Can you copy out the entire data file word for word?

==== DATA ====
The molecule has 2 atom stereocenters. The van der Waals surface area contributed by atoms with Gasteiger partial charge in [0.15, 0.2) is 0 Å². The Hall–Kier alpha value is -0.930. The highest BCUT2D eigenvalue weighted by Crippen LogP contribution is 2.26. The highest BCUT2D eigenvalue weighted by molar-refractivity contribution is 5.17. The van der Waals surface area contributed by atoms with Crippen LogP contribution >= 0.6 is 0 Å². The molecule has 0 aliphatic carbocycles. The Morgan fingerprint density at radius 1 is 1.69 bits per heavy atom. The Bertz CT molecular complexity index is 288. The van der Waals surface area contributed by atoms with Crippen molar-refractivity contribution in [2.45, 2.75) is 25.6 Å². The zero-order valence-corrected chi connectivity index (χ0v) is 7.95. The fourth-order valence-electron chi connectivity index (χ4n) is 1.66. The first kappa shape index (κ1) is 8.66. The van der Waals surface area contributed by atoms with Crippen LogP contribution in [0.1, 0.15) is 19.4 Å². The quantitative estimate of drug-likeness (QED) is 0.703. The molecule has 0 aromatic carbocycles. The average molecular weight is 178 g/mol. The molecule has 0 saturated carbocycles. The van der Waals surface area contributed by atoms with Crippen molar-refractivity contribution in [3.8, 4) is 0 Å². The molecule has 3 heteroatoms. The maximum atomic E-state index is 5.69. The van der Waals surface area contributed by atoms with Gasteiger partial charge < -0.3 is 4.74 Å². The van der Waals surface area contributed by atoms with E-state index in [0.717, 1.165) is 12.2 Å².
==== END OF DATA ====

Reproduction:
The molecule has 2 atom stereocenters. The van der Waals surface area contributed by atoms with Gasteiger partial charge in [0.15, 0.2) is 0 Å². The Hall–Kier alpha value is -0.930. The highest BCUT2D eigenvalue weighted by Crippen LogP contribution is 2.26. The highest BCUT2D eigenvalue weighted by molar-refractivity contribution is 5.17. The van der Waals surface area contributed by atoms with Crippen LogP contribution >= 0.6 is 0 Å². The molecule has 0 aliphatic carbocycles. The Morgan fingerprint density at radius 1 is 1.69 bits per heavy atom. The Bertz CT molecular complexity index is 288. The van der Waals surface area contributed by atoms with Crippen molar-refractivity contribution in [2.45, 2.75) is 25.6 Å². The zero-order valence-corrected chi connectivity index (χ0v) is 7.95. The fourth-order valence-electron chi connectivity index (χ4n) is 1.66. The first kappa shape index (κ1) is 8.66. The van der Waals surface area contributed by atoms with Crippen LogP contribution in [0.1, 0.15) is 19.4 Å². The quantitative estimate of drug-likeness (QED) is 0.703. The molecule has 0 aromatic carbocycles. The average molecular weight is 178 g/mol. The molecule has 0 saturated carbocycles. The van der Waals surface area contributed by atoms with Crippen molar-refractivity contribution in [3.8, 4) is 0 Å². The molecule has 3 heteroatoms. The maximum atomic E-state index is 5.69. The van der Waals surface area contributed by atoms with Gasteiger partial charge < -0.3 is 4.74 Å². The van der Waals surface area contributed by atoms with E-state index in [0.717, 1.165) is 12.2 Å².